Pakistan, IMF reach agreement to complete overhaul of recovery assistance package for $ 6 billion loan


The IMF, in a bailout in 2019, pledged to provide support under the Extended Financing Facility (EFF) when the Pakistani economy was in a critical phase and was in urgent need of assistance to meet the balance of payments challenge.

Cash-strapped Pakistan and the International Monetary Fund (IMF) reach a staff-level deal to complete the sixth review of an aid package needed to bring the $ 6 billion program back to a standstill .

The IMF, in a bailout in 2019, pledged to provide support under the Extended Financing Facility (EFF) when the Pakistani economy was in a critical phase and was in urgent need of assistance to meet the balance of payments challenge.

The sixth review of the facility has been on hold since April and with it the lending facility, creating doubts in the minds of investors.

The IMF said in a statement Monday that the staff level agreement is subject to the approval of the Executive Board, after the implementation of prior actions, including on fiscal and institutional reforms.

“Available data suggests that a strong economic recovery has taken hold, benefiting from the authorities’ multifaceted policy response to the COVID-19 pandemic which has helped contain its human and macroeconomic ramifications,” the IMF said.

Approval of the deal will make available 750 million special drawing rights (SDRs), equivalent to $ 1,059 million, he said.

The SDR is a basket of mixed currencies made available to IMF member countries.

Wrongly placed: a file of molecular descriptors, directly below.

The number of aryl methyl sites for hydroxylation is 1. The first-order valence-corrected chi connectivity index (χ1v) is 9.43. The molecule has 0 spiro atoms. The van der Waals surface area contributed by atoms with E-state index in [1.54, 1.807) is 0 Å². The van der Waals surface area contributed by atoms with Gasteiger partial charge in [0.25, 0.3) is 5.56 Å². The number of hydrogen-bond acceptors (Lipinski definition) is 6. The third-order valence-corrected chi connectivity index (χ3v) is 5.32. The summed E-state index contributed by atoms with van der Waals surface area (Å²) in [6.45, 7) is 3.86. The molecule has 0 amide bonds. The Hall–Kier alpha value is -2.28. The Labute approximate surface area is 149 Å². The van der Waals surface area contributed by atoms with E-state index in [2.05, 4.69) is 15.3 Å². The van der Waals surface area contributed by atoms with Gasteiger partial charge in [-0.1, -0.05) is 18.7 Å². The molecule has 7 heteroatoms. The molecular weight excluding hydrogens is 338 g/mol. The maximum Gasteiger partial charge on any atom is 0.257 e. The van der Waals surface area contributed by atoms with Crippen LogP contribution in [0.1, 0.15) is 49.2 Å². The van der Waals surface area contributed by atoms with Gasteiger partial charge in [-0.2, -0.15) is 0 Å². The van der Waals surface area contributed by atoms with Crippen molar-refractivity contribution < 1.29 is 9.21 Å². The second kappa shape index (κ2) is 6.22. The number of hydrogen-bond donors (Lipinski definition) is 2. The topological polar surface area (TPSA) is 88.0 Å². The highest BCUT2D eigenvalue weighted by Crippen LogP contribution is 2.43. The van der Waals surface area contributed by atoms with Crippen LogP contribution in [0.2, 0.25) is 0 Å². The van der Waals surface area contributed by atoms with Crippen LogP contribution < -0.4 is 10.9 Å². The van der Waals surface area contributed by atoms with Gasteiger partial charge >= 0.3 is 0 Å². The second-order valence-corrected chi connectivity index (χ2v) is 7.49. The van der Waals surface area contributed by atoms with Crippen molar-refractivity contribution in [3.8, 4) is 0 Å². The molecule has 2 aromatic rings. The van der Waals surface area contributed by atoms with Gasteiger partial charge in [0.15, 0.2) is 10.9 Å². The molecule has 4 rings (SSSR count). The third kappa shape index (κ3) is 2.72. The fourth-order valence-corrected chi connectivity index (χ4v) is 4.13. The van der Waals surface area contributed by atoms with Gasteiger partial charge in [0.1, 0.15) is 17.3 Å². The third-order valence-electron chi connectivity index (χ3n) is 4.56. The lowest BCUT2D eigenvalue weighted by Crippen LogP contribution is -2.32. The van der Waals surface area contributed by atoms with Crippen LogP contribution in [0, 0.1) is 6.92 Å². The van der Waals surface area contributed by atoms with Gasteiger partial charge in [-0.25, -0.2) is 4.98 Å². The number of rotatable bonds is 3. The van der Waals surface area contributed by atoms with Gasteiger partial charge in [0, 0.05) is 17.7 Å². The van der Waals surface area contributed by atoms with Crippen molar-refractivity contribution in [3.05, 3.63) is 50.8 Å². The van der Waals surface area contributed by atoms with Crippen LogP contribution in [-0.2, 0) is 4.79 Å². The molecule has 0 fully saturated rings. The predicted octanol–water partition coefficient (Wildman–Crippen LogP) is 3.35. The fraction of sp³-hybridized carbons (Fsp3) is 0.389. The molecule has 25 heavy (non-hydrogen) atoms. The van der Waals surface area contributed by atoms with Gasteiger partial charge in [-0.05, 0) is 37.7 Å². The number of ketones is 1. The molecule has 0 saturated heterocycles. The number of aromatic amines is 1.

In its statement following discussions with Pakistani officials, the IMF acknowledged the country’s progress in implementing the program, “despite a difficult environment.”

The IMF also acknowledged Pakistan’s progress in improving its anti-money laundering and terrorist financing (AML / CFT) regime, but said more time was needed to strengthen its effectiveness.

He predicted that Pakistan’s economic growth rate would reach or exceed 4% in the current fiscal year and 4.5% in fiscal 23, adding that discussions with Pakistani officials also focused on policies aimed at achieving sustainable and resilient growth.

Restoring the program will bring over $ 1 billion to Pakistan, which will unlock around $ 3 billion over two years.

This is much less than what had been agreed in May 2019 if the program had not derailed first in January 2020 and then in June of this year.

In July 2019, Pakistan and the IMF had signed a 39-month EFF for $ 6 billion, but the program was largely overdue, resulting in disbursements of only $ 2 billion in two years.

Sixth review talks focus on disbursing the next tranche of the $ 1 billion loan, but it looks like both sides still have a lot of ground to cover despite holding two rounds, the first in June and then the second. this month.

Pakistan has already accepted two IMF conditions. It increased electricity prices by 1.68 yen per unit or up to 14% and also raised the prices of petroleum products to the new all-time high of 137.79 yen per liter.

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